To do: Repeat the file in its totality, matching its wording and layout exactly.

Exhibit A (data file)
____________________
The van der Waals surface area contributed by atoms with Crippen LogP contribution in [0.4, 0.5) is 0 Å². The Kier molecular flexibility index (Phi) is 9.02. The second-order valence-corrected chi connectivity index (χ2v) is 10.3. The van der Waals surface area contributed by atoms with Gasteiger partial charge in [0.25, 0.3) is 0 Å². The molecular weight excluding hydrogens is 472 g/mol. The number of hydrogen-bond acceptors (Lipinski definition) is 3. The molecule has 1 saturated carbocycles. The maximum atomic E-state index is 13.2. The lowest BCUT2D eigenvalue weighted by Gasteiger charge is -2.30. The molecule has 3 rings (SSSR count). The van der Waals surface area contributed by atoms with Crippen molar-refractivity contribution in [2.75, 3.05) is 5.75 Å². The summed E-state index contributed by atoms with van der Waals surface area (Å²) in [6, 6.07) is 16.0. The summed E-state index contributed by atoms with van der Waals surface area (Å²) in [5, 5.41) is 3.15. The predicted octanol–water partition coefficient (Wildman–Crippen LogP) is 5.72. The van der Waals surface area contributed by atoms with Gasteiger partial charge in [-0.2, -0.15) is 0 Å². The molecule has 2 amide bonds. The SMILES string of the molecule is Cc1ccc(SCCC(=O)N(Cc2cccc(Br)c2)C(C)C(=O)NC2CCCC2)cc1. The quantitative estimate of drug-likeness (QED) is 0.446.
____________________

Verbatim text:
The van der Waals surface area contributed by atoms with Crippen LogP contribution in [0.4, 0.5) is 0 Å². The Kier molecular flexibility index (Phi) is 9.02. The second-order valence-corrected chi connectivity index (χ2v) is 10.3. The van der Waals surface area contributed by atoms with Gasteiger partial charge in [0.25, 0.3) is 0 Å². The molecular weight excluding hydrogens is 472 g/mol. The number of hydrogen-bond acceptors (Lipinski definition) is 3. The molecule has 1 saturated carbocycles. The maximum atomic E-state index is 13.2. The lowest BCUT2D eigenvalue weighted by Gasteiger charge is -2.30. The molecule has 3 rings (SSSR count). The van der Waals surface area contributed by atoms with Crippen molar-refractivity contribution in [2.75, 3.05) is 5.75 Å². The summed E-state index contributed by atoms with van der Waals surface area (Å²) in [6, 6.07) is 16.0. The summed E-state index contributed by atoms with van der Waals surface area (Å²) in [5, 5.41) is 3.15. The predicted octanol–water partition coefficient (Wildman–Crippen LogP) is 5.72. The van der Waals surface area contributed by atoms with Gasteiger partial charge in [-0.2, -0.15) is 0 Å². The molecule has 2 amide bonds. The SMILES string of the molecule is Cc1ccc(SCCC(=O)N(Cc2cccc(Br)c2)C(C)C(=O)NC2CCCC2)cc1. The quantitative estimate of drug-likeness (QED) is 0.446.